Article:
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The efficiency effects of bank mergers and acquisition: A preliminary look at the 1990s data

  • Allen N. Berger
Part of the The New York University Salomon Center Series on Financial Markets and Institutions book series (SALO, volume 3)

Abstract

We estimate the cost, standard profit, and alternative profit efficiency effects of bank mergers of the 1990s. The data suggest that on average, bank mergers increase profit efficiency relative to other banks, but have little effect on cost efficiency. Efficiency gains are much more pronounced when the participating banks are relatively inefficient ex ante, consistent with an hypothesis that mergers may “wake up” inefficient management or are used as an excuse to implement unpleasant restructuring. The data suggest that part of the efficiency gains result from improved diversification of risks, which may allow consolidated banks to shift their output mixes from securities toward loans, raising expected revenues.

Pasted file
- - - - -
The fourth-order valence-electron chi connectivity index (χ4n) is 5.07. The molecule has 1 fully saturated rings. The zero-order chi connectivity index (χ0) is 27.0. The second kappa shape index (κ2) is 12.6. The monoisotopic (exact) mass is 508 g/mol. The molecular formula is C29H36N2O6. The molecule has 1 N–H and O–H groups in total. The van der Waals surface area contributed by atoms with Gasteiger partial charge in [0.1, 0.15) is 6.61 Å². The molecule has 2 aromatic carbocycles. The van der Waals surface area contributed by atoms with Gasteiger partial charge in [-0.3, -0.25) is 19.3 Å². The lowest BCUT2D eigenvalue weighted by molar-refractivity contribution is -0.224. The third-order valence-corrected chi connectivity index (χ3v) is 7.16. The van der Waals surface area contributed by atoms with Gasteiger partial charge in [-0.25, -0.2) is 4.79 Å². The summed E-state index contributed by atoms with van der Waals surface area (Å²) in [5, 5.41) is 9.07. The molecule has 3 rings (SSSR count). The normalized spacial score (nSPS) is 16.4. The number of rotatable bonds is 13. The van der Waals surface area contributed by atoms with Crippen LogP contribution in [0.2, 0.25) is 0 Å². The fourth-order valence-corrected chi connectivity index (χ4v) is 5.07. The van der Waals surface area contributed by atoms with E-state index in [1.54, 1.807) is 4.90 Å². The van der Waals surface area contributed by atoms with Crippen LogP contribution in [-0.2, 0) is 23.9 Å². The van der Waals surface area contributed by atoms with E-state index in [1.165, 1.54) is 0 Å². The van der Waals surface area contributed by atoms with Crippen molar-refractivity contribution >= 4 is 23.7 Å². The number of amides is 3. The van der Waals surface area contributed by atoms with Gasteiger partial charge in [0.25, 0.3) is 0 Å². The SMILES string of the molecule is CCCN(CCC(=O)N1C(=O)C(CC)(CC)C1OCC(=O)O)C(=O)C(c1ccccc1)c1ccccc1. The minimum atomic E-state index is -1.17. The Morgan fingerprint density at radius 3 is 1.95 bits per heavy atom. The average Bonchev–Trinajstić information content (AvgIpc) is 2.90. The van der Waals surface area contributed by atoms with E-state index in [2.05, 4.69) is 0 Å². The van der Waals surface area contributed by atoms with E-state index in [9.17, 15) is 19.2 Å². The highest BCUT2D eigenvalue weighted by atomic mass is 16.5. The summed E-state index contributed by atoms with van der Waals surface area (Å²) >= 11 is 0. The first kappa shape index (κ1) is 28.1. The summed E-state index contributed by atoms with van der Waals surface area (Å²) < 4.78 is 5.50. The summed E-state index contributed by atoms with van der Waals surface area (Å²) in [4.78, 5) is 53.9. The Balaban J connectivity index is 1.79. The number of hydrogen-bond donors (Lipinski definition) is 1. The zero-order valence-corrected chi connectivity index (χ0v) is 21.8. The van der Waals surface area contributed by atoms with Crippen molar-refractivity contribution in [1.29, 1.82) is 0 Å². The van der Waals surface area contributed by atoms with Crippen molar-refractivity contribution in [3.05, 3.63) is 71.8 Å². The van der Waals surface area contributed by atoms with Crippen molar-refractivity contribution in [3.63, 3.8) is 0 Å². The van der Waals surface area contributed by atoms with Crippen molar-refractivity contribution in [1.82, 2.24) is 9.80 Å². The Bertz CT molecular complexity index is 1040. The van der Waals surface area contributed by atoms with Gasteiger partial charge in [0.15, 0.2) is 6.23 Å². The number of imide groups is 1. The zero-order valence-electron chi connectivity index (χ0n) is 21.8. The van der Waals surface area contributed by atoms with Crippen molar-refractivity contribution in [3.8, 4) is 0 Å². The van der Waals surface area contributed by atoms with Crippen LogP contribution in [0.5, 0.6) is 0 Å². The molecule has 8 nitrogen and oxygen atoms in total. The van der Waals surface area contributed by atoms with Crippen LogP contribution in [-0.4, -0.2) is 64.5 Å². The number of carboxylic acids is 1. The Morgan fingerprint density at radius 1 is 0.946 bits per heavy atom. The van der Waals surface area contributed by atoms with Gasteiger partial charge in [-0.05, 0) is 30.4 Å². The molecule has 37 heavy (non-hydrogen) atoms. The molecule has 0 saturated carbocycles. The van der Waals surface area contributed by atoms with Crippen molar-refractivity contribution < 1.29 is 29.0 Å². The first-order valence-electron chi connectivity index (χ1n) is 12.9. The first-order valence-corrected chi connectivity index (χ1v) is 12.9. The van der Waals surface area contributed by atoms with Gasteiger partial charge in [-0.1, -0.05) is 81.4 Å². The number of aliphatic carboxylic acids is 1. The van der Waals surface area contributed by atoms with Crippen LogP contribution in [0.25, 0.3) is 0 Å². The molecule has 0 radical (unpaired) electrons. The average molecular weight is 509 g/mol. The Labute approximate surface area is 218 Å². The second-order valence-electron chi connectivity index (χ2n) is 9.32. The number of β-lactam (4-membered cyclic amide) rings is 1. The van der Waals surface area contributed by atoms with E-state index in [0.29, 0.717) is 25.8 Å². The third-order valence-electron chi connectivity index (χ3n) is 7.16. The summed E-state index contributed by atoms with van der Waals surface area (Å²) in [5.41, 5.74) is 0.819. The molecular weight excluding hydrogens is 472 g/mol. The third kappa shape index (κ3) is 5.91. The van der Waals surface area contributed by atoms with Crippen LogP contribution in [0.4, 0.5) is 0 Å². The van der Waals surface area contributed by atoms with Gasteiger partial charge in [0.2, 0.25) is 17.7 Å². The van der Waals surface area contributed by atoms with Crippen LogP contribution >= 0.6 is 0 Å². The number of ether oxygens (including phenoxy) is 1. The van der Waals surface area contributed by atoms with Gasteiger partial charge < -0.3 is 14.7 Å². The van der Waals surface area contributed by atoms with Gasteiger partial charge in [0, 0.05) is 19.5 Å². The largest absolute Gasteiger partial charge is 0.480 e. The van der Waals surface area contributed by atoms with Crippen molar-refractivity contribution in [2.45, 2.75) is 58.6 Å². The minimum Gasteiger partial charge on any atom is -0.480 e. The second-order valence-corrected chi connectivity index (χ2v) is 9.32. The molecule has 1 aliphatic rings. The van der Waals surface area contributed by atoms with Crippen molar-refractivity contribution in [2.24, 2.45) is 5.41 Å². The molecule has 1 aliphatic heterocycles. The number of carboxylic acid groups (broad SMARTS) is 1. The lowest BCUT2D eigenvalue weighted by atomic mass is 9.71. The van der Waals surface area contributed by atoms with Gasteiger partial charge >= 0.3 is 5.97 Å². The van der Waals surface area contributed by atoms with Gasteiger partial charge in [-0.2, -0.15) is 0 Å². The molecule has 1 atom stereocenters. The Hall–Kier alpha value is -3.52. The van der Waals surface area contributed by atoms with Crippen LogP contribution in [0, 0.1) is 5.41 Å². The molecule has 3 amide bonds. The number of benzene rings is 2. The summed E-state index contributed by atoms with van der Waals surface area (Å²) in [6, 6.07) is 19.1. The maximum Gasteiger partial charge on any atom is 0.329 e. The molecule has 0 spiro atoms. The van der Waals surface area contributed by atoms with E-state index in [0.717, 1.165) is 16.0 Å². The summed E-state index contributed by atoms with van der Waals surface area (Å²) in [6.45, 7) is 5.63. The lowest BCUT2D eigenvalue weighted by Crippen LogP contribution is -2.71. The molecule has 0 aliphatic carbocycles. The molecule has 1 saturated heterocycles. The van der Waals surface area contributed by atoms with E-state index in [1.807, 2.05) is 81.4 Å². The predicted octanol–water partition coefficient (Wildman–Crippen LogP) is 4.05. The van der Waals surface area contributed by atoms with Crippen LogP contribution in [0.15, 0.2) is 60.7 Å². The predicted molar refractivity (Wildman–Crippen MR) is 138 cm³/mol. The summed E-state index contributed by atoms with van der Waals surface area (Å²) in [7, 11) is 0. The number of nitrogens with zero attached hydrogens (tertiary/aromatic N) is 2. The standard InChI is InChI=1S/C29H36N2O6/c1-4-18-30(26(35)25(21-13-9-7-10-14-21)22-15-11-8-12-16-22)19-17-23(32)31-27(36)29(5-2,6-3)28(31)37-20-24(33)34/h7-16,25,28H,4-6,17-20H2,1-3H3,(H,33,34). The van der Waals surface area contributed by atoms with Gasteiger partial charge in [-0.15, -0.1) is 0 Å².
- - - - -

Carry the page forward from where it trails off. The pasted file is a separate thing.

Keywords

Market Power Cost Efficiency Efficiency Gain Profit Function Profit Efficiency 
These keywords were added by machine and not by the authors. This process is experimental and the keywords may be updated as the learning algorithm improves.

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Copyright information

© Springer Science+Business Media Dordrecht 1998

Authors and Affiliations

  • Allen N. Berger

There are no affiliations available

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